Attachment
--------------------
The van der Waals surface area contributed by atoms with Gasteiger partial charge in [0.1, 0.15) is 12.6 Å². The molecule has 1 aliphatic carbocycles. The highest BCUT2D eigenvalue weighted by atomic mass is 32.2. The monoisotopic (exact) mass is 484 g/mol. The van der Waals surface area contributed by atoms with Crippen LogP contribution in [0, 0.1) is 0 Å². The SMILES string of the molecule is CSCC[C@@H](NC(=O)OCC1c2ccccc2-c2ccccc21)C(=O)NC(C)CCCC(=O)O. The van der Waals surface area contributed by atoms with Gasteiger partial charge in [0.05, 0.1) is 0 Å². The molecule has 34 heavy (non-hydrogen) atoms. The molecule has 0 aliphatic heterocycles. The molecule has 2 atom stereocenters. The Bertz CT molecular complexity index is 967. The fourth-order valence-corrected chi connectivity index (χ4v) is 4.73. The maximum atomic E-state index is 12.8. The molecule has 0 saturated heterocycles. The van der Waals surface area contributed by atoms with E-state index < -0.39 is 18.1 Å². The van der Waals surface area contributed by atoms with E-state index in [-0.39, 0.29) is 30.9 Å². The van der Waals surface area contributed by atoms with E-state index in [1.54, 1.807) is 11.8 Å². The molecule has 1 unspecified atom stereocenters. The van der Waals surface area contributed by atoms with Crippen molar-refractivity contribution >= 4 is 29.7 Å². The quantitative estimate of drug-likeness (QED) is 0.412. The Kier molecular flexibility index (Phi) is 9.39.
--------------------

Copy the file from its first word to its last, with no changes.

The van der Waals surface area contributed by atoms with Gasteiger partial charge in [0.1, 0.15) is 12.6 Å². The molecule has 1 aliphatic carbocycles. The highest BCUT2D eigenvalue weighted by atomic mass is 32.2. The monoisotopic (exact) mass is 484 g/mol. The van der Waals surface area contributed by atoms with Crippen LogP contribution in [0, 0.1) is 0 Å². The SMILES string of the molecule is CSCC[C@@H](NC(=O)OCC1c2ccccc2-c2ccccc21)C(=O)NC(C)CCCC(=O)O. The van der Waals surface area contributed by atoms with Gasteiger partial charge in [0.05, 0.1) is 0 Å². The molecule has 34 heavy (non-hydrogen) atoms. The molecule has 0 aliphatic heterocycles. The molecule has 2 atom stereocenters. The Bertz CT molecular complexity index is 967. The fourth-order valence-corrected chi connectivity index (χ4v) is 4.73. The maximum atomic E-state index is 12.8. The molecule has 0 saturated heterocycles. The van der Waals surface area contributed by atoms with E-state index < -0.39 is 18.1 Å². The van der Waals surface area contributed by atoms with E-state index in [-0.39, 0.29) is 30.9 Å². The van der Waals surface area contributed by atoms with E-state index in [1.54, 1.807) is 11.8 Å². The molecule has 1 unspecified atom stereocenters. The van der Waals surface area contributed by atoms with Crippen molar-refractivity contribution >= 4 is 29.7 Å². The quantitative estimate of drug-likeness (QED) is 0.412. The Kier molecular flexibility index (Phi) is 9.39.